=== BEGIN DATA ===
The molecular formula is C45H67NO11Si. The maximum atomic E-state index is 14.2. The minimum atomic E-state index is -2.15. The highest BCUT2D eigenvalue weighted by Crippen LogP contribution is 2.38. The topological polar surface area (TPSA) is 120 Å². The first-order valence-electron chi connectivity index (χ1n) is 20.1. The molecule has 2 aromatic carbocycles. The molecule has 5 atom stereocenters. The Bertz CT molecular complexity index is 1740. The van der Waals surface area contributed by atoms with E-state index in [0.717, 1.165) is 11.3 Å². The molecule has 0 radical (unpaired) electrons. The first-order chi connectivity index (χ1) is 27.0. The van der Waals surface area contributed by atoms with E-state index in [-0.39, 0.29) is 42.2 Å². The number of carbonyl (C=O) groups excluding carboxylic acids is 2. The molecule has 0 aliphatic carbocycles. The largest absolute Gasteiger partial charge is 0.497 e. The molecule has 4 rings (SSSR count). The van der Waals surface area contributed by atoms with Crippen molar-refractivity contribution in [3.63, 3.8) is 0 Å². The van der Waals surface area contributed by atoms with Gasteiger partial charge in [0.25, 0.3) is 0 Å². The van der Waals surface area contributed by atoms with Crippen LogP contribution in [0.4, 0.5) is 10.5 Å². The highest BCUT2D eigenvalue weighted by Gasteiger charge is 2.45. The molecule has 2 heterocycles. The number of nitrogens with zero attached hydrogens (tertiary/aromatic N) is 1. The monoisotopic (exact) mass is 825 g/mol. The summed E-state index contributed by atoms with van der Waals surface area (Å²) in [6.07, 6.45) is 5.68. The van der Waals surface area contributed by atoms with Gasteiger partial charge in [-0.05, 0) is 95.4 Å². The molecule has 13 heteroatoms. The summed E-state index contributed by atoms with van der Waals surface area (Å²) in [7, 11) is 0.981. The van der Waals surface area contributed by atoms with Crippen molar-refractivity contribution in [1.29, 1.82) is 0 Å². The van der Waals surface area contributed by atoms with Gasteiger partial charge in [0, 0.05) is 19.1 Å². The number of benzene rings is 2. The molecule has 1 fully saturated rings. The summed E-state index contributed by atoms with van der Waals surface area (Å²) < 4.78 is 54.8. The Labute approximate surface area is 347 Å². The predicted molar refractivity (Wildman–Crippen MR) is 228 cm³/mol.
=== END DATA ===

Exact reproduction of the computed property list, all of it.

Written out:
The molecular formula is C45H67NO11Si. The maximum atomic E-state index is 14.2. The minimum atomic E-state index is -2.15. The highest BCUT2D eigenvalue weighted by Crippen LogP contribution is 2.38. The topological polar surface area (TPSA) is 120 Å². The first-order valence-electron chi connectivity index (χ1n) is 20.1. The molecule has 2 aromatic carbocycles. The molecule has 5 atom stereocenters. The Bertz CT molecular complexity index is 1740. The van der Waals surface area contributed by atoms with E-state index in [0.717, 1.165) is 11.3 Å². The molecule has 0 radical (unpaired) electrons. The first-order chi connectivity index (χ1) is 27.0. The van der Waals surface area contributed by atoms with E-state index in [-0.39, 0.29) is 42.2 Å². The number of carbonyl (C=O) groups excluding carboxylic acids is 2. The molecule has 0 aliphatic carbocycles. The largest absolute Gasteiger partial charge is 0.497 e. The molecule has 4 rings (SSSR count). The van der Waals surface area contributed by atoms with Crippen molar-refractivity contribution in [3.63, 3.8) is 0 Å². The van der Waals surface area contributed by atoms with Gasteiger partial charge in [0.25, 0.3) is 0 Å². The van der Waals surface area contributed by atoms with Crippen LogP contribution in [0.4, 0.5) is 10.5 Å². The highest BCUT2D eigenvalue weighted by Gasteiger charge is 2.45. The molecule has 2 heterocycles. The number of nitrogens with zero attached hydrogens (tertiary/aromatic N) is 1. The monoisotopic (exact) mass is 825 g/mol. The summed E-state index contributed by atoms with van der Waals surface area (Å²) in [6.07, 6.45) is 5.68. The van der Waals surface area contributed by atoms with Gasteiger partial charge in [-0.05, 0) is 95.4 Å². The molecule has 13 heteroatoms. The summed E-state index contributed by atoms with van der Waals surface area (Å²) in [7, 11) is 0.981. The van der Waals surface area contributed by atoms with Crippen molar-refractivity contribution in [1.29, 1.82) is 0 Å². The van der Waals surface area contributed by atoms with Gasteiger partial charge in [0, 0.05) is 19.1 Å². The number of benzene rings is 2. The molecule has 1 fully saturated rings. The summed E-state index contributed by atoms with van der Waals surface area (Å²) < 4.78 is 54.8. The Labute approximate surface area is 347 Å². The predicted molar refractivity (Wildman–Crippen MR) is 228 cm³/mol.